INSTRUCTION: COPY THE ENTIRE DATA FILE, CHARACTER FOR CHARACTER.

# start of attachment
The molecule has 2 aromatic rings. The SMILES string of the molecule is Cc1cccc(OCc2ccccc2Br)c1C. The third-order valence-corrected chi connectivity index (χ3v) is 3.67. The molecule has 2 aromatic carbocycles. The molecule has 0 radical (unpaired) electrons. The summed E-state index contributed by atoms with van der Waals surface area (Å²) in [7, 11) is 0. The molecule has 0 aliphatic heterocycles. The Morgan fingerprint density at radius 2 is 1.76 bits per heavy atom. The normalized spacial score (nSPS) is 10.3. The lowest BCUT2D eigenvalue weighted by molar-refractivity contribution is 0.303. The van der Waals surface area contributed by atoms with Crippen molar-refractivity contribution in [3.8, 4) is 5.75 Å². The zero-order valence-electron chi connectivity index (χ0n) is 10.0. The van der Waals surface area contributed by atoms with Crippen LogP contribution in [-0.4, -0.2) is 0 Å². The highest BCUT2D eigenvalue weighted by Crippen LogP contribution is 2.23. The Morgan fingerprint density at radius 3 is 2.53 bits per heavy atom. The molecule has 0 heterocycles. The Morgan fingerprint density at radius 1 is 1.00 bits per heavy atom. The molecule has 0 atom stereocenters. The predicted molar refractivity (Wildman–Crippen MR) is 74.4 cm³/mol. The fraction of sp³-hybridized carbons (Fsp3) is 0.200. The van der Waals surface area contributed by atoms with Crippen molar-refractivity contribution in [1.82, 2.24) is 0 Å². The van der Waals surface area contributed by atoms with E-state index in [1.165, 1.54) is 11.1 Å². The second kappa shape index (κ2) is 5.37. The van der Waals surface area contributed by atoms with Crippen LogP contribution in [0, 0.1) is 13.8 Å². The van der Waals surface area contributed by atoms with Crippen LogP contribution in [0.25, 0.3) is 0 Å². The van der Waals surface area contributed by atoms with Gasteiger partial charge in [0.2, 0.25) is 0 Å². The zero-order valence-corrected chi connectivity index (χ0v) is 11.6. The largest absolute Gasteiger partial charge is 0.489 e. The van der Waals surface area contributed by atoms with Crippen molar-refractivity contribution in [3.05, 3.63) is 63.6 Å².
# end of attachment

The molecule has 2 aromatic rings. The SMILES string of the molecule is Cc1cccc(OCc2ccccc2Br)c1C. The third-order valence-corrected chi connectivity index (χ3v) is 3.67. The molecule has 2 aromatic carbocycles. The molecule has 0 radical (unpaired) electrons. The summed E-state index contributed by atoms with van der Waals surface area (Å²) in [7, 11) is 0. The molecule has 0 aliphatic heterocycles. The Morgan fingerprint density at radius 2 is 1.76 bits per heavy atom. The normalized spacial score (nSPS) is 10.3. The lowest BCUT2D eigenvalue weighted by molar-refractivity contribution is 0.303. The van der Waals surface area contributed by atoms with Crippen molar-refractivity contribution in [3.8, 4) is 5.75 Å². The zero-order valence-electron chi connectivity index (χ0n) is 10.0. The van der Waals surface area contributed by atoms with Crippen LogP contribution in [-0.4, -0.2) is 0 Å². The highest BCUT2D eigenvalue weighted by Crippen LogP contribution is 2.23. The Morgan fingerprint density at radius 3 is 2.53 bits per heavy atom. The molecule has 0 heterocycles. The Morgan fingerprint density at radius 1 is 1.00 bits per heavy atom. The molecule has 0 atom stereocenters. The predicted molar refractivity (Wildman–Crippen MR) is 74.4 cm³/mol. The fraction of sp³-hybridized carbons (Fsp3) is 0.200. The van der Waals surface area contributed by atoms with Crippen molar-refractivity contribution in [1.82, 2.24) is 0 Å². The van der Waals surface area contributed by atoms with E-state index in [1.165, 1.54) is 11.1 Å². The second kappa shape index (κ2) is 5.37. The van der Waals surface area contributed by atoms with Crippen LogP contribution in [0, 0.1) is 13.8 Å². The van der Waals surface area contributed by atoms with Crippen LogP contribution in [0.25, 0.3) is 0 Å². The van der Waals surface area contributed by atoms with Gasteiger partial charge in [0.2, 0.25) is 0 Å². The zero-order valence-corrected chi connectivity index (χ0v) is 11.6. The largest absolute Gasteiger partial charge is 0.489 e. The van der Waals surface area contributed by atoms with Crippen molar-refractivity contribution in [3.05, 3.63) is 63.6 Å².